Submission

Stumbling Over the Simplicity of the Gospel (Gospel of John Series)

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Please open up to John 3:1–21.

“Now there was a man of the Pharisees named Nicodemus, a ruler of the Jews. This man came to Jesus by night and said to him, ‘Rabbi, we know that you are a teacher come from God, for no one can do these signs that you do unless God is with him.’ Jesus answered him, ‘Truly, truly, I say to you, unless one is born again he cannot see the kingdom of God.’ Nicodemus said to him, ‘How can a man be born when he is old? Can he enter a second time into his mother’s womb and be born?’ Jesus answered, ‘Truly, truly, I say to you, unless one is born of water and the Spirit, he cannot enter the kingdom of God. That which is born of the flesh is flesh, and that which is born of the Spirit is spirit. Do not marvel that I said to you, ‘You must be born again.’ The wind blows where it wishes, and you hear its sound, but you do not know where it comes from or where it goes. So it is with everyone who is born of the Spirit.’

Nicodemus said to him, ‘How can these things be?’ Jesus answered him, ‘Are you the teacher of Israel and yet you do not understand these things? Truly, truly, I say to you, we speak of what we know, and bear witness to what we have seen, but you do not receive our testimony. If I have told you earthly things and you do not believe, how can you believe if I tell you heavenly things? No one has ascended into heaven except he who descended from heaven, the Son of Man. And as Moses lifted up the serpent in the wilderness, so must the Son of Man be lifted up, that whoever believes in him may have eternal life.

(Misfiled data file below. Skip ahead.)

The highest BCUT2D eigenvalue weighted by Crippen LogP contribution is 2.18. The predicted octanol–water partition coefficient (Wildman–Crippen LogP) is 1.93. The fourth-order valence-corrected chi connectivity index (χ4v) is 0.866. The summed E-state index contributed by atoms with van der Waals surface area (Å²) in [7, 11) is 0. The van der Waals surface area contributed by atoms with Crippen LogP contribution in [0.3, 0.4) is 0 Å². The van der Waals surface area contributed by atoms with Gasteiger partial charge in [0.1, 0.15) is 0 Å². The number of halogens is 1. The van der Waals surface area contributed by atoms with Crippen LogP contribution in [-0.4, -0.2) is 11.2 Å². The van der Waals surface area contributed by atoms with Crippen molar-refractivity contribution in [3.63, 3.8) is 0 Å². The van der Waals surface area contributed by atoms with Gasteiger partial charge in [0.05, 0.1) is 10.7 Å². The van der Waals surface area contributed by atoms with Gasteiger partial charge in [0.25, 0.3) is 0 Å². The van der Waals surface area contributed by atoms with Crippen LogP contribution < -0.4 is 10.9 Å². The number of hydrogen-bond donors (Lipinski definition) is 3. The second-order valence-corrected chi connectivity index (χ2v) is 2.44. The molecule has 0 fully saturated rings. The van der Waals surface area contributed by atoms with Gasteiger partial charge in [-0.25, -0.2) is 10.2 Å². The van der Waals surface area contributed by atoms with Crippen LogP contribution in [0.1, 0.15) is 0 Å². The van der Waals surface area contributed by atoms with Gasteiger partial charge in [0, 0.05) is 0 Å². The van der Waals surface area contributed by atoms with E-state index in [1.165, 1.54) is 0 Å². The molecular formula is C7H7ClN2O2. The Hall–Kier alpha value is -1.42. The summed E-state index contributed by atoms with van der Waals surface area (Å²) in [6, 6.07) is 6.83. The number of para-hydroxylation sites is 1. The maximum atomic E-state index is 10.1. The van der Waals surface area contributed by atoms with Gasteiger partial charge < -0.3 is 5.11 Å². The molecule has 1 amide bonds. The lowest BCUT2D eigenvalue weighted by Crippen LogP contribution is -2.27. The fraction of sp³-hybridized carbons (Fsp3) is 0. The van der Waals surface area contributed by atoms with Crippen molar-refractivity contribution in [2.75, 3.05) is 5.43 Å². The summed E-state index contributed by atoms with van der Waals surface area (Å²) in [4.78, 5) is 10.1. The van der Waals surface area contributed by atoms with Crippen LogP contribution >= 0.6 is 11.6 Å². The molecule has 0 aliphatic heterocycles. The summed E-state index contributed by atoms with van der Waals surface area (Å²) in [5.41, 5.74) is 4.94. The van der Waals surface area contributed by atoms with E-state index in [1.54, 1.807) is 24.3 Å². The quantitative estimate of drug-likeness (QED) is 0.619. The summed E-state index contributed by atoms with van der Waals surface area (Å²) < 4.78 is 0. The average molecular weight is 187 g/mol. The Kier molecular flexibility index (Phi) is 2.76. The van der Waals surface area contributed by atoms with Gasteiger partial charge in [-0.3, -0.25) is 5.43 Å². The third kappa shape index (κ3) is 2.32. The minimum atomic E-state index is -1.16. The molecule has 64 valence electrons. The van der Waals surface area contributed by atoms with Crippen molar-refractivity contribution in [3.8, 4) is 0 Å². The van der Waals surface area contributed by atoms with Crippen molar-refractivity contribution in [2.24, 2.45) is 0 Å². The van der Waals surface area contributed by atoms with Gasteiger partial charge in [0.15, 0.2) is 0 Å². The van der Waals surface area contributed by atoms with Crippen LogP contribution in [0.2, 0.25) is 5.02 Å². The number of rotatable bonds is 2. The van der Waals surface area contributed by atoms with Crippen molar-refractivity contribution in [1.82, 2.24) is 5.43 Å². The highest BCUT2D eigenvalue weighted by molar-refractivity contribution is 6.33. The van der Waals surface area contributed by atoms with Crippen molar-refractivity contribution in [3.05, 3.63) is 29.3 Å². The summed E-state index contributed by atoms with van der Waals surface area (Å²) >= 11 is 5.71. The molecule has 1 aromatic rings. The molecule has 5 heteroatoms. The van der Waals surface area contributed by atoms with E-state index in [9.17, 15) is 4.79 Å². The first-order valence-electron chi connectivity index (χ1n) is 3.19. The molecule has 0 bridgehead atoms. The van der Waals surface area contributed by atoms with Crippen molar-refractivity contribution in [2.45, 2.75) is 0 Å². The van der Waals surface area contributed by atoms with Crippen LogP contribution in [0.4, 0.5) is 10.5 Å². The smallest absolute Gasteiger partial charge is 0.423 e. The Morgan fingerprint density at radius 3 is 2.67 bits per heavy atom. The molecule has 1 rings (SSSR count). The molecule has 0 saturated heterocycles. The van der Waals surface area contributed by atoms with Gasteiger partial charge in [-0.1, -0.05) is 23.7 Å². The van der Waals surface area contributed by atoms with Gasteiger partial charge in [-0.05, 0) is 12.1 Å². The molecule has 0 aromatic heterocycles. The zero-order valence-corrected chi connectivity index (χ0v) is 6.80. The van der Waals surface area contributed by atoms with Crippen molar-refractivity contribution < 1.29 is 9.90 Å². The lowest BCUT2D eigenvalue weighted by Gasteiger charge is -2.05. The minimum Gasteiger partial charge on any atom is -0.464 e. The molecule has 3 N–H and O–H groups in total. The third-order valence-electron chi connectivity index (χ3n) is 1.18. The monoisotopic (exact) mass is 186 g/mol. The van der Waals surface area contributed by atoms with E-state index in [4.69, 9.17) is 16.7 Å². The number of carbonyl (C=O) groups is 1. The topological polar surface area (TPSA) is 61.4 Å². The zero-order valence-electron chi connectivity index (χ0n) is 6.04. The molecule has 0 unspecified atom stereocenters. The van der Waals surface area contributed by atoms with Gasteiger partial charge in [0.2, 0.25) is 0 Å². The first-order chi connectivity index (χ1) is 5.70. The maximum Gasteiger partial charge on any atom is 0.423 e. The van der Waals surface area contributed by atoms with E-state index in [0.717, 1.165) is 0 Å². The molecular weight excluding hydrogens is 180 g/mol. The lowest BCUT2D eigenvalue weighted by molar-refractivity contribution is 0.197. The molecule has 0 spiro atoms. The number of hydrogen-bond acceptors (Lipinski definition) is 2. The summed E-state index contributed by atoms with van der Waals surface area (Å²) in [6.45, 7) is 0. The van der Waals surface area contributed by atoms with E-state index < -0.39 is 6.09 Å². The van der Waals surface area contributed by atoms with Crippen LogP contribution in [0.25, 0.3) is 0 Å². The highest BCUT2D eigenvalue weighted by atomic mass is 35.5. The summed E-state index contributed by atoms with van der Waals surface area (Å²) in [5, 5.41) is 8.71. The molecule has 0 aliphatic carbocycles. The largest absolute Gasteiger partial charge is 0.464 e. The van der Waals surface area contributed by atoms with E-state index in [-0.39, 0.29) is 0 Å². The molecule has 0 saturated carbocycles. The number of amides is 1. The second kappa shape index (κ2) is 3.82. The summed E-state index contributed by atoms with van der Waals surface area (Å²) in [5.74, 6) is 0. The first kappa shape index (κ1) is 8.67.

For God so loved the world, that he gave his only Son, that whoever believes in him should not perish but have eternal life. For God did not send his Son into the world to condemn the world, but in order that the world might be saved through him. Whoever believes in him is not condemned, but whoever does not believe is condemned already, because he has not believed in the name of the only Son of God. And this is the judgment: the light has come into the world, and people loved the darkness rather than the light because their works were evil. For everyone who does wicked things hates the light and does not come to the light, lest his works should be exposed. But whoever does what is true comes to the light, so that it may be clearly seen that his works have been carried out in God.’”

What is a Pharisee?

If you recall, last week we covered the passage just before this one that acts as a sort of introduction to the next section of the Gospel. It’s a sort of paragraph header in the midst of the chapter division that comes through the sign miracles, meant to key us into seeing a change in perspective, but not really a change in theme or signs.

Jesus has taken the torch from His forerunner John the Baptist, has inaugurated His kingdom at the Wedding in Cana, and has cleansed the Temple in Jerusalem during the time of the Passover. While He was there, the Jews demanded a sign, but Jesus refused them – and went on to perform other signs for those around Jerusalem who weren’t demanding it of Him. It was a pretty substantial kickoff to His earthly ministry and we’ve talked a lot about it.